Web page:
They say they'd need to have at least $7.5 million to feel they're well-to-do.

As ridiculous as that may sound to some, it makes perfect sense to me. There is every indication that America could enter a hyperinflationary period not unlike the 1970s.

Inflation is a boon to people who owe money -- your fixed-rate mortgage could be a charm if inflation pushes housing values up -- but a real drag to people who have money.

As the cost of goods and services increases, you see, every dollar you have buys less of them.

And your retirement plan suddenly looks very shaky.

Let's say you have accumulated a nest egg of $1 million after a lifetime of sacrifice and prudent decisions.

You put your nest egg into a relatively secure fund that pays you a 5 percent annual return, so you can enjoy a $50,000 retirement income.

But then inflation soars to 10 percent!

At the end of the first year, you've been able to live off your 5 percent interest, so you still have, technically, $1 million in your account.

But inflation has reduced the purchasing value of your $1 million by 10 percent or $100,000! Technically, your $1 million nest egg is worth only the equivalent of $900,000.

What's worse: Your $50,000 retirement income is able to purchase only the equivalent of $45,000 in goods and services -- because its value has gone down by 10 percent, too.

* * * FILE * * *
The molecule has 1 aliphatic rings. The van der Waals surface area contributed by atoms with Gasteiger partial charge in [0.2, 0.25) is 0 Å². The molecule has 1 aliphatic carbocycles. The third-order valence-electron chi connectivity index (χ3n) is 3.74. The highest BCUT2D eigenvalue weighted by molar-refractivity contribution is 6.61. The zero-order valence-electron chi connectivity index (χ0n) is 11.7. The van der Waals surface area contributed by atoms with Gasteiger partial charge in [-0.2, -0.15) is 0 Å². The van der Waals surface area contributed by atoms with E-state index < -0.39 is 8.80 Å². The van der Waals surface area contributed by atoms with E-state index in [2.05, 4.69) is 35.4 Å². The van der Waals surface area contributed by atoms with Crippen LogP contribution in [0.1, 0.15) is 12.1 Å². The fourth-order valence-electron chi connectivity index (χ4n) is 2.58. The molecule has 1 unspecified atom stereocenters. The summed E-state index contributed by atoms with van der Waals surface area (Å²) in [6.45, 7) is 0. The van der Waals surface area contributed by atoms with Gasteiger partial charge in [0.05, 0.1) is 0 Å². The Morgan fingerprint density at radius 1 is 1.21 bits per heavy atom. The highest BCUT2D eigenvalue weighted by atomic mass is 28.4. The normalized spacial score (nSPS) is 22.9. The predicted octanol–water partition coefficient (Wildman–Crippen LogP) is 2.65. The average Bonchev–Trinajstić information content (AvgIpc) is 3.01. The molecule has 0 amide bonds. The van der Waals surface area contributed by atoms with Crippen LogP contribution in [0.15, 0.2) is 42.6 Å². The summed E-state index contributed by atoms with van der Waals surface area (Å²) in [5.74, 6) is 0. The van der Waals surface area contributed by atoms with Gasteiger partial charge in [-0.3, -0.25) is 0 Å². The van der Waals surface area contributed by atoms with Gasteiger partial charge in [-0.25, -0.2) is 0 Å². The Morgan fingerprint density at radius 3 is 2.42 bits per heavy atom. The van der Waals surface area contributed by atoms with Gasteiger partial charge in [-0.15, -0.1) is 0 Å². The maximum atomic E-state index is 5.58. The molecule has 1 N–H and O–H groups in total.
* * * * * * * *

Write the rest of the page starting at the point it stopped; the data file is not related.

Now you have to take more money out of your account to live on, which means you're now drawing down your principal.

You can see how easy it could be, five to 10 years down the line, to run completely out of dough -- and that assumes the economy doesn't melt down again.

And so it is that a million bucks isn't what it used to be.

What we need in America is a massive infusion of wealth -- not riches.

Consider: We all dream about winning the lottery, but an excess of dough doesn't drive an excess of happiness.

According to a John Stossel report, one woman who won the lottery said she was very happy for a spell, but then the thrill wore off.

Stossel also cited a survey of 49 of the world's richest folks. The mega-rich aren't a whit happier than any of us average Joes.

Stossel interviewed Jean Chatsky, a columnist for Money magazine, who conducted an interesting poll that may explain why.

Chatsky found that money makes folks happier only if their family's income is below $30,000 a year.

Once a family's income exceeds $50,000 -- once it is able to meet basic material needs -- more money doesn't equate to more happiness.

What we all long for is some stability, security and the notion that our future looks bright.

All most of us want is to spend less than we earn, yet still provide for our families.

All most of us want is the opportunity to work and produce and assemble a little long-term wealth of our own, so we can retire one day.

With our economy a mess, our spending out of control, our unemployment high and our future looking dicey, such wealth is hard to come by.

So I hope you can forgive the rich for not feeling so rich anymore.